Chrome 55.0.2883.75 for Mac contains a number of other fixes and improvements, including 26 patches identified by external researchers as part of Google’s bug bounty program, and another 10 security fixes implemented by Google itself. The addition of CSS automatic hyphenation means Chrome can now hyphenate words when line-wrapping, which improves the visual appearance of text blocks.

Chrome 55 should be available to download for most Mac users now. Existing users can update by selecting Chrome -> Preferences via the menu bar and clicking the About section. Users downloading Chrome for the first time will automatically receive the updated version from the Chrome download page. An update for the iOS browser app is expected soon.

Tag: Chrome
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MacBook Pro Users Express Concerns About Limited Battery Life

A subset of users who purchased a new MacBook Pro with Touch Bar claim to be experiencing shorter than expected battery life.

In particular, some users claim to be getting as little as 3 to 6 hours of battery life on a single charge, or between 30% and 60% of the up to 10 hours advertised.

MacRumors forum member SRTM said:

Currently I’m powering a 1080p external monitor and casually browsing with Chrome. At full charge, I’m getting an estimate of 3 hours battery life. With gaming it’s even less.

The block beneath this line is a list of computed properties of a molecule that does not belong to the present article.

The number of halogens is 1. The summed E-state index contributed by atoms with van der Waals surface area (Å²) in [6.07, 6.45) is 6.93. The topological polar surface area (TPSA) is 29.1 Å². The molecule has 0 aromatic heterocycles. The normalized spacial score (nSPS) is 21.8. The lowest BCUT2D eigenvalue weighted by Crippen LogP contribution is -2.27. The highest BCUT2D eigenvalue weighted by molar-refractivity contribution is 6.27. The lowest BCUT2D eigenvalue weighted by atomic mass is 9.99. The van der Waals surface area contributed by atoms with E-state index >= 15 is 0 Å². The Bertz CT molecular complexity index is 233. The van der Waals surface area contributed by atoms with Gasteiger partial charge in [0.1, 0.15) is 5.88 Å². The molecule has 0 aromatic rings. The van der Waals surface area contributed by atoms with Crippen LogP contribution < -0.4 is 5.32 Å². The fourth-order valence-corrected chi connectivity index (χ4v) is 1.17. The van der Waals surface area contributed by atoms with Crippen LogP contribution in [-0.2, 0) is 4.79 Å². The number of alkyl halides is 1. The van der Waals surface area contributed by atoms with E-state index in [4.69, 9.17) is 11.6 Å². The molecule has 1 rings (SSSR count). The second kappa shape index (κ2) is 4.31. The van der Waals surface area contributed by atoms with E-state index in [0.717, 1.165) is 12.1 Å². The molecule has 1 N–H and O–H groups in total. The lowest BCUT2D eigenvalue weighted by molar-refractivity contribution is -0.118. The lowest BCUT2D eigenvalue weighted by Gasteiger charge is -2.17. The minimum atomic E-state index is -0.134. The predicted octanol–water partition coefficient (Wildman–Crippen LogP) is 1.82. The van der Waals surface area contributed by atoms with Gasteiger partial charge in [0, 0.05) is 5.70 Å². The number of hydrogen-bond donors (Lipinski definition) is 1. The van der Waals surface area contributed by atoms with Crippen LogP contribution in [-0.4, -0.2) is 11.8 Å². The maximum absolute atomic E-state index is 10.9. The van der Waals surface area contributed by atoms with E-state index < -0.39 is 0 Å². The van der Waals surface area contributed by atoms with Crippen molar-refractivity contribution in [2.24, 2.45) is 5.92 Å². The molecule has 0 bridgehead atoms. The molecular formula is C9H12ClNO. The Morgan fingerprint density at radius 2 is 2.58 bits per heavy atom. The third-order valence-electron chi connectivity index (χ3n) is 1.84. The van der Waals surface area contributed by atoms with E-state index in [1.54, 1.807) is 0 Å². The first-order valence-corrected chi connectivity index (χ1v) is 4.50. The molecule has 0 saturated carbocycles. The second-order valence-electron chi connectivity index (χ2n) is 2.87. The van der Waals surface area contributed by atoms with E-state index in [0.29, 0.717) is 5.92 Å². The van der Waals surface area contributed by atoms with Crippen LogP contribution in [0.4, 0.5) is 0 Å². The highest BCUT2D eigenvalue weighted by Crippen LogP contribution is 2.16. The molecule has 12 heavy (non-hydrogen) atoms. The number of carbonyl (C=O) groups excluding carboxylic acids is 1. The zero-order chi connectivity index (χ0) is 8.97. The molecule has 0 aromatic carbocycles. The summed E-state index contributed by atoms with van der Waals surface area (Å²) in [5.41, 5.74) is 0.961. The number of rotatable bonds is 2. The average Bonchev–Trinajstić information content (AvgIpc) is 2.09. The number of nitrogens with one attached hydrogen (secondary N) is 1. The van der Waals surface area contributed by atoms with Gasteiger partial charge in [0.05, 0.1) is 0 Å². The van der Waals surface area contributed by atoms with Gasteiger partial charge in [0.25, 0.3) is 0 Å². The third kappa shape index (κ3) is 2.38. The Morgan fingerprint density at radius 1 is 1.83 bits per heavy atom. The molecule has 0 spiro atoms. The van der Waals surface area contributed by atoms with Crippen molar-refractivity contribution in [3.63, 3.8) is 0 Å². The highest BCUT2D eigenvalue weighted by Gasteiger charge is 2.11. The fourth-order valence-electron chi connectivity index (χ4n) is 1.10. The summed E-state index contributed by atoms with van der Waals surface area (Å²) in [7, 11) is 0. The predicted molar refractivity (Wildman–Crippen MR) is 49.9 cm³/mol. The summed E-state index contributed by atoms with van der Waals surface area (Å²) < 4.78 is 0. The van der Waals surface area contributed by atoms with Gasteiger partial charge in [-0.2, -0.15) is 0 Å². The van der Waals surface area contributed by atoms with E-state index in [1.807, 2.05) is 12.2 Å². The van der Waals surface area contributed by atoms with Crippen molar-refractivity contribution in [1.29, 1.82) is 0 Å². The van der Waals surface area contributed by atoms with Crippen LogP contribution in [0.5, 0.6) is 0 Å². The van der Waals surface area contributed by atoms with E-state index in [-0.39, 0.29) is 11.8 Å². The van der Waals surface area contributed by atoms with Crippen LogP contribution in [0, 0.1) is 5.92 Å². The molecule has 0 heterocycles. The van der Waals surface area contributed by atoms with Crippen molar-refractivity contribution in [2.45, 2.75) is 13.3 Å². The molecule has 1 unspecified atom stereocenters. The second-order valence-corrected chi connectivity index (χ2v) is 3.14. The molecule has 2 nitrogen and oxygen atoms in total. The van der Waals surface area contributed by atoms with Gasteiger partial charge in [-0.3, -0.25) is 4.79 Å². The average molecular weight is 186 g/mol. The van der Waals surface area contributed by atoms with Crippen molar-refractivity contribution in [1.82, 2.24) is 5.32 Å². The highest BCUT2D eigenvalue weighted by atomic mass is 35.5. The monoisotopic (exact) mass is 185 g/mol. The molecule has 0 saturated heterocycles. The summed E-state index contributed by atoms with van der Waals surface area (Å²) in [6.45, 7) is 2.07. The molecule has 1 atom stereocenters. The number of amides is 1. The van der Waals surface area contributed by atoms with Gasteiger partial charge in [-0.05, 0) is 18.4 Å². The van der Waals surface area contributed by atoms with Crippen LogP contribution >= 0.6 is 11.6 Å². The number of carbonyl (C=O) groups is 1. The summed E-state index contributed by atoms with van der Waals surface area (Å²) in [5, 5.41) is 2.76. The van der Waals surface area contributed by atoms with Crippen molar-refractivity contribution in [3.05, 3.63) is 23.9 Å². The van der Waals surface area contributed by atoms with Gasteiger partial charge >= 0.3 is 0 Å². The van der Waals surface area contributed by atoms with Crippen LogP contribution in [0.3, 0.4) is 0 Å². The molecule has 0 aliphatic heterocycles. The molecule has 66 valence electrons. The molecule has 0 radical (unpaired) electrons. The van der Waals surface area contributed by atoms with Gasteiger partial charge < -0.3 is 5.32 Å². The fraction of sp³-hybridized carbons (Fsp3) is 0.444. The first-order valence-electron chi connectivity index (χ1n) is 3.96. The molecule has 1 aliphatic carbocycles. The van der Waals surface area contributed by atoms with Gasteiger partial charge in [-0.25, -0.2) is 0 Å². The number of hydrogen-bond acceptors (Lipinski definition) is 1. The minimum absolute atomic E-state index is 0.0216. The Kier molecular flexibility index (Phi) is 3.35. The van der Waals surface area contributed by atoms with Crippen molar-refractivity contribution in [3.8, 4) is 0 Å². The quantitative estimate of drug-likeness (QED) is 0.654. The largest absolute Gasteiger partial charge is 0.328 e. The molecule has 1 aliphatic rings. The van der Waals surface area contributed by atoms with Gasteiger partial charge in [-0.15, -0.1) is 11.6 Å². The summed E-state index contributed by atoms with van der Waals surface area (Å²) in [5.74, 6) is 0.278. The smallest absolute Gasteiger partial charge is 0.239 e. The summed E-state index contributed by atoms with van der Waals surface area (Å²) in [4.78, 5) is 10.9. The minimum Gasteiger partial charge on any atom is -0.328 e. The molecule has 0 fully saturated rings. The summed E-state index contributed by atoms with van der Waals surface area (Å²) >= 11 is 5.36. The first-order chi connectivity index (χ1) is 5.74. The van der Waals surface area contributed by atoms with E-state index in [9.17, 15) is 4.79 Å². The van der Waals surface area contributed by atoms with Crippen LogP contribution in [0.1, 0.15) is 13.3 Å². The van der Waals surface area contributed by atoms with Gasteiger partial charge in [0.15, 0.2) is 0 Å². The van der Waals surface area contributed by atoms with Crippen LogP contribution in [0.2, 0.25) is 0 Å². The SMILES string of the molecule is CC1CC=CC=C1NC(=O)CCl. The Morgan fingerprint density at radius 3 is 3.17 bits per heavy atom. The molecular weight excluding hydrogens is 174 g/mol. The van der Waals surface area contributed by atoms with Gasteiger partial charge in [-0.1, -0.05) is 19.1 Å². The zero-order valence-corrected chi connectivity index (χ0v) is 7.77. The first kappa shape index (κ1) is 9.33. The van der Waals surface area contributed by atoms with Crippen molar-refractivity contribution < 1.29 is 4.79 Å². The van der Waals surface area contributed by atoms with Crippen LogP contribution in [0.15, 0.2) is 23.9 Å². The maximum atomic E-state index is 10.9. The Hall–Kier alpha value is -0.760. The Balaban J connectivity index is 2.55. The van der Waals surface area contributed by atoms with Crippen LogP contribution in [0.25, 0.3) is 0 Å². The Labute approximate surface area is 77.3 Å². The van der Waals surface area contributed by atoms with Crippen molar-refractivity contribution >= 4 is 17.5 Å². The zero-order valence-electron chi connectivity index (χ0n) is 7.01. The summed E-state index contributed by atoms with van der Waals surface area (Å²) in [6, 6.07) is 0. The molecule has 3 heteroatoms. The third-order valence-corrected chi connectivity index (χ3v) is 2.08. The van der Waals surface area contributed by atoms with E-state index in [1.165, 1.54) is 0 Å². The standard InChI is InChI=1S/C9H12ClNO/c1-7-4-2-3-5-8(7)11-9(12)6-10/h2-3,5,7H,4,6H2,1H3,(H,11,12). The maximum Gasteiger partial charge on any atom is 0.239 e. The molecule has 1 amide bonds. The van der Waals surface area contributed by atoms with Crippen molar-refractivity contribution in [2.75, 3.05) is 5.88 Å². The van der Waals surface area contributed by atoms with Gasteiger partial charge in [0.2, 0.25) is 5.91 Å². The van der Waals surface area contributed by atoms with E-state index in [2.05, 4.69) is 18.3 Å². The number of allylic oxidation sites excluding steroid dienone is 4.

MacRumors forum member Aioriya said:

I bought a maxed out 13-inch Touch Bar model and I’ve been using it for about a week. With light use, I’ve been consistently getting around 5-6.5 hours when mainly browsing. Apple claims 10 hours wireless web but my battery has never lasted this long.

Reddit user Azr-79 yesterday claimed his new base model 15-inch MacBook Pro with Touch Bar received only 3 hours and 45 minutes of battery life on a single charge, despite what he described as “normal usage” in the form of web browsing, watching YouTube videos, and software development.

MacRumors forum member Scott claimed he experienced a 5 percentage point drop in battery life, from 10% to 5%, in just 12 minutes. Google Chrome, a known battery hog, was listed as the only app drawing significant power. The discussion topic he posted in and others are littered with similar claims of sizeable percentage drops in mere minutes.

Other claims on Reddit include anywhere from 3 hours to 5 hours to 6 hours — sometimes more, and sometimes less.